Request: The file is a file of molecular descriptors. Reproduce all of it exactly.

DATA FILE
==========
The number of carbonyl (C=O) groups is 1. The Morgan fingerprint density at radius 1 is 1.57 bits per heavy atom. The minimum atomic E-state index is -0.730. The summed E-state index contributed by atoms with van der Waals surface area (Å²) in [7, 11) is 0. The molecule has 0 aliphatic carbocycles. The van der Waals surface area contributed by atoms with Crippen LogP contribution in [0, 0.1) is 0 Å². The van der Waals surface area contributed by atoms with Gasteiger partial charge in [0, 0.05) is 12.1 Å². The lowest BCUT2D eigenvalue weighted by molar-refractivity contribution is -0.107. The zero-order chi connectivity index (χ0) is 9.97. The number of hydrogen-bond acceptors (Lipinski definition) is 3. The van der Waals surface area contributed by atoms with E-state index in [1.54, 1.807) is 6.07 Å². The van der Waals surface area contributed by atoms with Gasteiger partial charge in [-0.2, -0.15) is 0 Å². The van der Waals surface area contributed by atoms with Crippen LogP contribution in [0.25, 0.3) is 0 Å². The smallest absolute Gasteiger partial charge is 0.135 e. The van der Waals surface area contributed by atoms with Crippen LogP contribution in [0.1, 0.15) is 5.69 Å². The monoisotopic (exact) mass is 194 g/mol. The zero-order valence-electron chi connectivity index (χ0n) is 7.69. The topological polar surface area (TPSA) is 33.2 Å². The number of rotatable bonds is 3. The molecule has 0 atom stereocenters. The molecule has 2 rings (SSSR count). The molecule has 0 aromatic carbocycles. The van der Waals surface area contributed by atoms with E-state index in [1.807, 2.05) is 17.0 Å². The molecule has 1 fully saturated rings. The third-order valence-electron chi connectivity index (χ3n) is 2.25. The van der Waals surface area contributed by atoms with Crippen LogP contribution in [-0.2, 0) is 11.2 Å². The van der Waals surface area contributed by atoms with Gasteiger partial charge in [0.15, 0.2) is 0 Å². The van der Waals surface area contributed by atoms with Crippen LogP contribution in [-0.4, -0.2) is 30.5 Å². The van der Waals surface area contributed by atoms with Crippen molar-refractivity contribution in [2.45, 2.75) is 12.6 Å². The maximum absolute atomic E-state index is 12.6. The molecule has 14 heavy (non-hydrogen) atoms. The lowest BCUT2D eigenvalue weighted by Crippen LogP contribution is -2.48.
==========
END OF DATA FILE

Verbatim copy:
The number of carbonyl (C=O) groups is 1. The Morgan fingerprint density at radius 1 is 1.57 bits per heavy atom. The minimum atomic E-state index is -0.730. The summed E-state index contributed by atoms with van der Waals surface area (Å²) in [7, 11) is 0. The molecule has 0 aliphatic carbocycles. The van der Waals surface area contributed by atoms with Crippen LogP contribution in [0, 0.1) is 0 Å². The van der Waals surface area contributed by atoms with Gasteiger partial charge in [0, 0.05) is 12.1 Å². The lowest BCUT2D eigenvalue weighted by molar-refractivity contribution is -0.107. The zero-order chi connectivity index (χ0) is 9.97. The number of hydrogen-bond acceptors (Lipinski definition) is 3. The van der Waals surface area contributed by atoms with E-state index in [1.54, 1.807) is 6.07 Å². The van der Waals surface area contributed by atoms with Gasteiger partial charge in [-0.2, -0.15) is 0 Å². The van der Waals surface area contributed by atoms with Crippen LogP contribution in [0.25, 0.3) is 0 Å². The smallest absolute Gasteiger partial charge is 0.135 e. The van der Waals surface area contributed by atoms with Crippen LogP contribution in [0.1, 0.15) is 5.69 Å². The monoisotopic (exact) mass is 194 g/mol. The zero-order valence-electron chi connectivity index (χ0n) is 7.69. The topological polar surface area (TPSA) is 33.2 Å². The number of rotatable bonds is 3. The molecule has 0 atom stereocenters. The molecule has 2 rings (SSSR count). The molecule has 0 aromatic carbocycles. The van der Waals surface area contributed by atoms with E-state index in [1.807, 2.05) is 17.0 Å². The molecule has 1 fully saturated rings. The third-order valence-electron chi connectivity index (χ3n) is 2.25. The van der Waals surface area contributed by atoms with Crippen LogP contribution in [-0.2, 0) is 11.2 Å². The van der Waals surface area contributed by atoms with Gasteiger partial charge in [0.15, 0.2) is 0 Å². The van der Waals surface area contributed by atoms with Crippen LogP contribution in [-0.4, -0.2) is 30.5 Å². The van der Waals surface area contributed by atoms with Crippen molar-refractivity contribution in [2.45, 2.75) is 12.6 Å². The maximum absolute atomic E-state index is 12.6. The molecule has 14 heavy (non-hydrogen) atoms. The lowest BCUT2D eigenvalue weighted by Crippen LogP contribution is -2.48.